Interpersonal coordination refers to the coordination between two people. For instance, have you ever noticed that people often coordinate their legs with a person close to them as they walk (e.g., both right legs move together at the same time)?
In a 1 vs 1 soccer play, interpersonal coordination refers to the interaction between two players with regards to where they move. If the attacker and defender move in sync with one another, then their movements are coordinated. This is obviously the goal for the defender who is trying to move where the attacker moves.
If coordination between the two players breaks down, this might represent an opportunity for the attacker to take a shot on goal (as the attacker can break free from the defender).
Understanding the factors that influence interpersonal coordination in a 1 vs 1 situation can therefore provide valuable information to guide training.
The study (Laakso et al., 2017)
Fifteen male under 15 soccer players participated in the study. Among the players were 5 defenders, 7 midfielders and 3 attackers (according to their team role in their club competition).
Participants competed against each other in 1 vs 1 situations. Participants were matched with other participants and were required to switch between being the attacker and the defender. Given that the players were a mixture of attackers, defenders and midfielders, this led to 6 combinations:
- AADD – attacker attacks, defender defends
- AAMD – attacker attacks, midfielder defends
- DAAD – defender attacks, attacker defends
- DAMD – defender attacks, midfielder defends
- MAAD – midfielder attacks, attacker defends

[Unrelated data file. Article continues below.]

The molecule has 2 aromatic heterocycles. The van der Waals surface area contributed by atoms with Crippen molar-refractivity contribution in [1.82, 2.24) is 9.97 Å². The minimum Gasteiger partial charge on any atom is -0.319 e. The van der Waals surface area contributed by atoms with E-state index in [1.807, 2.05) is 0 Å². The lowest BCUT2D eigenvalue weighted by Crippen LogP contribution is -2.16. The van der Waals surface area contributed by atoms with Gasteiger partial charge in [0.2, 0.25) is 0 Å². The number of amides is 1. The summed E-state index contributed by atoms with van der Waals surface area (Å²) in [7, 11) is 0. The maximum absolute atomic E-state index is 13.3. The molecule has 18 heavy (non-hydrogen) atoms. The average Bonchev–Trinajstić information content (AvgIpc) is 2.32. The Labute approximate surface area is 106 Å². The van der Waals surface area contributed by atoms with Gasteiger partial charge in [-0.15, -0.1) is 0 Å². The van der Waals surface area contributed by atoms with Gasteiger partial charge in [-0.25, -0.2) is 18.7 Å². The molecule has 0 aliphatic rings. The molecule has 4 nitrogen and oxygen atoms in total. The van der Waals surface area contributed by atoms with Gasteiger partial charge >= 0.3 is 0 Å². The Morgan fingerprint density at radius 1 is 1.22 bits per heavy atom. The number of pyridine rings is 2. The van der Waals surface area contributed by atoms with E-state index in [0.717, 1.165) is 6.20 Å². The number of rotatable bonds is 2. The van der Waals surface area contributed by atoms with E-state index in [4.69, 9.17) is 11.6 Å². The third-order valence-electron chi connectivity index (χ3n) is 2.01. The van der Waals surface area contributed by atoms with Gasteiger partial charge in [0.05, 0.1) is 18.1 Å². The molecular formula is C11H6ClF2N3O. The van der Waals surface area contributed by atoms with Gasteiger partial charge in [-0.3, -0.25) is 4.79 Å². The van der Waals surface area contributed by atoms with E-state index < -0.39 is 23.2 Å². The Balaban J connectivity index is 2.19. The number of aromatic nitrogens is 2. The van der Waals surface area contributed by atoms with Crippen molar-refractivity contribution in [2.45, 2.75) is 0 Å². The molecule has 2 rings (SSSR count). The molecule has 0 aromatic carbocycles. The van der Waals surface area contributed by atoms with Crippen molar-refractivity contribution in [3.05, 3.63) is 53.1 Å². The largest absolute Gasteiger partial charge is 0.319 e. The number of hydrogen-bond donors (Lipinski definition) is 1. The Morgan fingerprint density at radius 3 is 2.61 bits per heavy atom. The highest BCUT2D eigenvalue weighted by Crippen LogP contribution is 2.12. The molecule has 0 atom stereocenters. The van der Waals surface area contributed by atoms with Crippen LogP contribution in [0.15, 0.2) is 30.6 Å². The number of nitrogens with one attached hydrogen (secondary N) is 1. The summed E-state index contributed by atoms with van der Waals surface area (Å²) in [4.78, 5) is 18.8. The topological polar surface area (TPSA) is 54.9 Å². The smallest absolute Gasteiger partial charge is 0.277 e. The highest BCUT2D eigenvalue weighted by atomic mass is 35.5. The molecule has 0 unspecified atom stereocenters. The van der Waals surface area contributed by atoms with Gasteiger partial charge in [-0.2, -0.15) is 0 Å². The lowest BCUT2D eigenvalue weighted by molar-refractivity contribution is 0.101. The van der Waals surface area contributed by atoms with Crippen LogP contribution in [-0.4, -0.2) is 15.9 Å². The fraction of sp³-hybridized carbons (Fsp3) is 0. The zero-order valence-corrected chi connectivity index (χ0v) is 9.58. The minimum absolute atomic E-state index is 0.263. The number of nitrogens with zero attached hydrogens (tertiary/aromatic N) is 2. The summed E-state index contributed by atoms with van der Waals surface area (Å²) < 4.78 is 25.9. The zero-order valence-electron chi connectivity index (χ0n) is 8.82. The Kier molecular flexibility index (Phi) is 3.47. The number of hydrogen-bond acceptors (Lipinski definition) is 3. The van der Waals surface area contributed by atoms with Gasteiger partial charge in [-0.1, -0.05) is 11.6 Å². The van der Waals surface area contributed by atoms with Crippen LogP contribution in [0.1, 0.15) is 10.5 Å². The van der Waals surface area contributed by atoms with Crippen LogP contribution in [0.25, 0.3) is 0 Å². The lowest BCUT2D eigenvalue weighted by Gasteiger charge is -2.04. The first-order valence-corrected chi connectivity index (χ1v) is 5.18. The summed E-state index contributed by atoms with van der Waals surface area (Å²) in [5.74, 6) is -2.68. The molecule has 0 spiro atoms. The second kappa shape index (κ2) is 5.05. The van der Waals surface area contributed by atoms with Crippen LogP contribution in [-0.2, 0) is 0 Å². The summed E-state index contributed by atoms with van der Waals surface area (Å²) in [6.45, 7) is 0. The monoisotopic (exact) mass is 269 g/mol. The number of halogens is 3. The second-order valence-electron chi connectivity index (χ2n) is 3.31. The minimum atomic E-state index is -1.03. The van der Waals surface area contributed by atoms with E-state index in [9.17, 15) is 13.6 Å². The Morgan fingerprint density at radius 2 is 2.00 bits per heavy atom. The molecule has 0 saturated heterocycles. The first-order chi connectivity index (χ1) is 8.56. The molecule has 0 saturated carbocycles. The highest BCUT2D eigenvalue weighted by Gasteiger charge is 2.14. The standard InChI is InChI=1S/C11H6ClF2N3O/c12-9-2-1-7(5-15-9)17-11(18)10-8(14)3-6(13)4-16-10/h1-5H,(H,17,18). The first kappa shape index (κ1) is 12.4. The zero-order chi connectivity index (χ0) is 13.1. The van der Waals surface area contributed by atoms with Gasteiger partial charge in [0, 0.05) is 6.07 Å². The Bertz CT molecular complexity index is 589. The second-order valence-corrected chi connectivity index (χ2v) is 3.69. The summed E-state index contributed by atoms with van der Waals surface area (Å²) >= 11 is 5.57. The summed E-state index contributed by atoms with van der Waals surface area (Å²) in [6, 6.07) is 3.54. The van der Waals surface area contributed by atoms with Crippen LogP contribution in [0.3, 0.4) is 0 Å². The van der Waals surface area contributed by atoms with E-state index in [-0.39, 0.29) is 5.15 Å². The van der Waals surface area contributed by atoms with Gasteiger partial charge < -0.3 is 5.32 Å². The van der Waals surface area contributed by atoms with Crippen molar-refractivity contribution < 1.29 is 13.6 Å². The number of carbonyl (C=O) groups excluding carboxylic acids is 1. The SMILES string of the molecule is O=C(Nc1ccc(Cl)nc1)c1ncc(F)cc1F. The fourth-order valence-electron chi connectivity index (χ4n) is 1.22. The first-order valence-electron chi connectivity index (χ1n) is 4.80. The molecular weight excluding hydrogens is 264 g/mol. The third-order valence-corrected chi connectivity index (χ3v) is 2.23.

- MADD – midfielder attacks, defender defends
In addition to this, the situations started from one of three locations adjacent with the penalty box: Left, middle or right.
Coordination between the 2 players was assessed by measuring two variables: (a) the distance between the attacker and the defender relative to the centre of the goal, and (b) the angle between the attacker and the defender relative to the centre of the goal. These variables were continuously recorded throughout each situation.
The key results were:
Field location influenced the coordination between the attacker and the defender.
- The distance and angle between the attacker and the defender (relative to the goal) was larger when the situation started in the middle. This is probably a reflection of the increased shooting opportunities for the attacker to explore when located in the middle.
Player roles also influenced the coordination between the attacker and the defender.
- When a defender attacked and an attacker defended (i.e., the opposite to their typical roles; DAAD), the distance between the attacker and defender (relative to the goal) was smaller. This was thought to be because the defender perceived the attacker to be less skilled during these situations; hence, the defender was presumably more comfortable standing closer the attacker.
There are at least 2 implications for training from this research:
- It is important to expose attackers and defenders to a variety of situations from a range of field locations. This will encourage attackers to explore greater possibilities for shooting at goal, while defenders will learn to improve their defensive positioning.
- Young players should be provided with diverse experiences (e.g., defenders play as attackers) rather than asking players to specialize in a specific role from a young age. This should improve the ability to adapt to different situations that might occur in a match.
Laakso, T., Travassos, B., Liukkonen, J., & Davids, K. (2017). Field location and player roles as constraints on emergent 1-vs-1 interpersonal patterns of play in football. Human Movement Science, 54, 347-353.